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The Struggle for Racial Equality is Inseparable from Disability Inclusion and All Human Rights Movements



Bishop Desmond Tutu of South Africa once said, “If you are neutral in situations of injustice, you have chosen the side of the oppressor.”

It is with that prompting (and a powerful press release we received from Disability Rights Washington) that LiveWorkPlay comments on the issues of injustice, violence, and racial discrimination that are making headlines across the world following the brutal killing of George Floyd in Minneapolis.

Racism was not less of an issue before that tragedy, but the incident has helped focus citizens in all countries on systemic and attitudinal racism in our own cities and countries. It has awakened the world to countless racist incidents and lives lost that were too easily forgotten.

Racism is not a topic we tackle publicly very often at LiveWorkPlay, because we are focused on reducing and eliminating the discrimination, marginalization, and victimization of people with intellectual disabilities and autistic persons (and how to support their full inclusion in the social and economic life of their communities). We have more confidence in communicating about those issues, thanks to a large internal and external network of communities for discussing them with impacted individuals and their families over the past 25 years.

But the disability rights movement is inseparable from the human rights movements for racial, economic, and gender equity. Our work is rooted in the firm belief that all people deserve respect, dignity, and self-determination. As long as racism permeates systems (made possible by attitudes and actions of those leading and serving those systems) we will fall short of the diversity, equity, and inclusion goals for which we strive.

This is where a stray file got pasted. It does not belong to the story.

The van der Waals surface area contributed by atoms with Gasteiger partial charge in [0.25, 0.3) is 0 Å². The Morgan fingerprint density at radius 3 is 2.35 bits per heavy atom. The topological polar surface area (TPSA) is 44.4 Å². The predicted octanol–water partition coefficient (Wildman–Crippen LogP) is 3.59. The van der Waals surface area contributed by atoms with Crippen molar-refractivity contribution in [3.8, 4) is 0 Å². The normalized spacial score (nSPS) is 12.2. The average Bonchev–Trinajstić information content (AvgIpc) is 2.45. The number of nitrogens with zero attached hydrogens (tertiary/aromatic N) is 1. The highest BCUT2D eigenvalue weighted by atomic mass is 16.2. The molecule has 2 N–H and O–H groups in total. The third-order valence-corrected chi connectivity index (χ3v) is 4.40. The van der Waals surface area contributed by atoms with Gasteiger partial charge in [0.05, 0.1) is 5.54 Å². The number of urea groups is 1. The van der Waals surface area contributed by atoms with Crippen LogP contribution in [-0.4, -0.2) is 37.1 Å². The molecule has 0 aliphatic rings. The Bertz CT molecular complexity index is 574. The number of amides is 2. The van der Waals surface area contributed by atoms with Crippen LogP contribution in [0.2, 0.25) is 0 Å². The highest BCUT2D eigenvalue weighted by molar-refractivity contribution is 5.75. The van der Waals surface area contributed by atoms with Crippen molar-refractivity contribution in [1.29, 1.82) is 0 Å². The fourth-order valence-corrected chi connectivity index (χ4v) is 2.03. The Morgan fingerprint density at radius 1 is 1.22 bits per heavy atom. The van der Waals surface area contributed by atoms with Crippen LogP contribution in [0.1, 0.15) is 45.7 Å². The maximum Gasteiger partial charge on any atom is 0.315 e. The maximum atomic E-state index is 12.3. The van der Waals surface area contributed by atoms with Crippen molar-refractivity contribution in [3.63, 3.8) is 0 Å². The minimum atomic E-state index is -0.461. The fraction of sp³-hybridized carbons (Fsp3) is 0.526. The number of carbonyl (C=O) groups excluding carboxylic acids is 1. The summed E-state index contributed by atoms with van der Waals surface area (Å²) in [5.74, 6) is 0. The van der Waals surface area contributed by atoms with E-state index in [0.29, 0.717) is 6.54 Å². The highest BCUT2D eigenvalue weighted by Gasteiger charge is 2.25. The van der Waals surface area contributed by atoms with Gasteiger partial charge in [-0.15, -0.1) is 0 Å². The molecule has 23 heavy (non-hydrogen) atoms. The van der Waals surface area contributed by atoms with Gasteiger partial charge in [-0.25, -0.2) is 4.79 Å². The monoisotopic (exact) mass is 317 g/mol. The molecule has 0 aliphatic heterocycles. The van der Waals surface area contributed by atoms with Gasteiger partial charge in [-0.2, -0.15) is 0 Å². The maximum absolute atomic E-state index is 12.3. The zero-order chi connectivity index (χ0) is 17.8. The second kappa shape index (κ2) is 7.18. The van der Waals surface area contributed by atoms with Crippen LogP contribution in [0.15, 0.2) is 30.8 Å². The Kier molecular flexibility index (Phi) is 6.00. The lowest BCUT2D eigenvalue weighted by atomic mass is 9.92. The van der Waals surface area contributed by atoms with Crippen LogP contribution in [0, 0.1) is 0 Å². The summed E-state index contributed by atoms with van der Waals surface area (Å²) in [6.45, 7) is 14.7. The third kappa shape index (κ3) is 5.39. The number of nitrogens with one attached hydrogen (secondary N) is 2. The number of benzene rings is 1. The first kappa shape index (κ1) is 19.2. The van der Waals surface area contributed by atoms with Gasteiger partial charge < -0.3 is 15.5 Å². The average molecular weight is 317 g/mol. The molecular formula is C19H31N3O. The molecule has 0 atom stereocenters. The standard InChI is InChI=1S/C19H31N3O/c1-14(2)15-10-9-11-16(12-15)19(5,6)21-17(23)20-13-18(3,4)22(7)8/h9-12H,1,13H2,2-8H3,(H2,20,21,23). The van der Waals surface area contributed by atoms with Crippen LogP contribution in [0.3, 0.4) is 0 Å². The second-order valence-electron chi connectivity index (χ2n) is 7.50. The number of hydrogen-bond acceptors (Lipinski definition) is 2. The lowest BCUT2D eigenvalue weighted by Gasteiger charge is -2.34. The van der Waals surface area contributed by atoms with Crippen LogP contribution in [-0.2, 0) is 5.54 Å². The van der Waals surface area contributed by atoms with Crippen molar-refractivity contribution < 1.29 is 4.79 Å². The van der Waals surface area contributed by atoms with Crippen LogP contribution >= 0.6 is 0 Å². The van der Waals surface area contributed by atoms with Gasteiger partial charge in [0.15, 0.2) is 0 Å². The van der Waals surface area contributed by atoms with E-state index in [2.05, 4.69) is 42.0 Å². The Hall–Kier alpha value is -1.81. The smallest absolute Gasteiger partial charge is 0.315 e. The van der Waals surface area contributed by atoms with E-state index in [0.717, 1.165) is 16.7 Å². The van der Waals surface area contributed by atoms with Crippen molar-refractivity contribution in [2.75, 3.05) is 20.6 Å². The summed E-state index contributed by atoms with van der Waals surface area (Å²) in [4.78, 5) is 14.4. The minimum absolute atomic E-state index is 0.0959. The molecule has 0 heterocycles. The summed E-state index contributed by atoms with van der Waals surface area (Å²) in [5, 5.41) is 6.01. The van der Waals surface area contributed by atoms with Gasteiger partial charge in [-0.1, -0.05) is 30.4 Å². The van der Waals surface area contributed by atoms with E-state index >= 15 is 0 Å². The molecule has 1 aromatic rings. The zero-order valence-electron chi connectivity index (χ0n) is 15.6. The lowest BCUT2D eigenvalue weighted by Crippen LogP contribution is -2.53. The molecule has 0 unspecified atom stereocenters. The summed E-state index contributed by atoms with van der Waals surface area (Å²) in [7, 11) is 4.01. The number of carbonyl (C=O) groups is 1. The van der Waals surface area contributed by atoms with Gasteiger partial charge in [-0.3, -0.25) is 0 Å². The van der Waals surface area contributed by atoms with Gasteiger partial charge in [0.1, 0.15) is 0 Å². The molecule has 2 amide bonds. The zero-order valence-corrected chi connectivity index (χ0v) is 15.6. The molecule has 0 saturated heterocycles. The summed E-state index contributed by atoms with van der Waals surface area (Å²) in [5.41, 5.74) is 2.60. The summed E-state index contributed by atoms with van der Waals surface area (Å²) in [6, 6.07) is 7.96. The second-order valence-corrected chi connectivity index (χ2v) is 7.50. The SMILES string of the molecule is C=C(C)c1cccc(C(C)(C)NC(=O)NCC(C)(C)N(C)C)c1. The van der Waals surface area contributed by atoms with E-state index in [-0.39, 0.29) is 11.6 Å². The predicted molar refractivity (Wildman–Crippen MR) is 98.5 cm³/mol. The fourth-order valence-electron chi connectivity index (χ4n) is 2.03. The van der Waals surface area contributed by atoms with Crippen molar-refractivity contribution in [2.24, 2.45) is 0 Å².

“Unless all of us are free, none of us will be free. Until all of us have made it, none of us have made it. We must open the doors and we must see to it they remain open, so that others can pass through.” ~ Rosemary Brown (1930-2003) first black woman elected to a Canadian legislature.


Minority populations that experience barriers to inclusion, including people with disabilities, will continue to be harmed and killed if we are not united in our determination for change. It is particularly incumbent upon those who us who work within the social justice movement to break free of our own silos and support each other in building a more equitable society.

We don’t have the answers but we know that it starts with listening to people, movements, and organizations that can help us be a part of the solution, and join with us in working towards a city, province, country, and world where differences such as skin colour, physical disability, sexual identity, and neurodivergence are not cause for fear, but rather cause for celebration of how our lives are truly made better through inclusive beliefs and actions.


Rosemary Brown, PC OC OBC (1930-2003) and Desmond Mpilo Tutu, OMSG CH GCStJ
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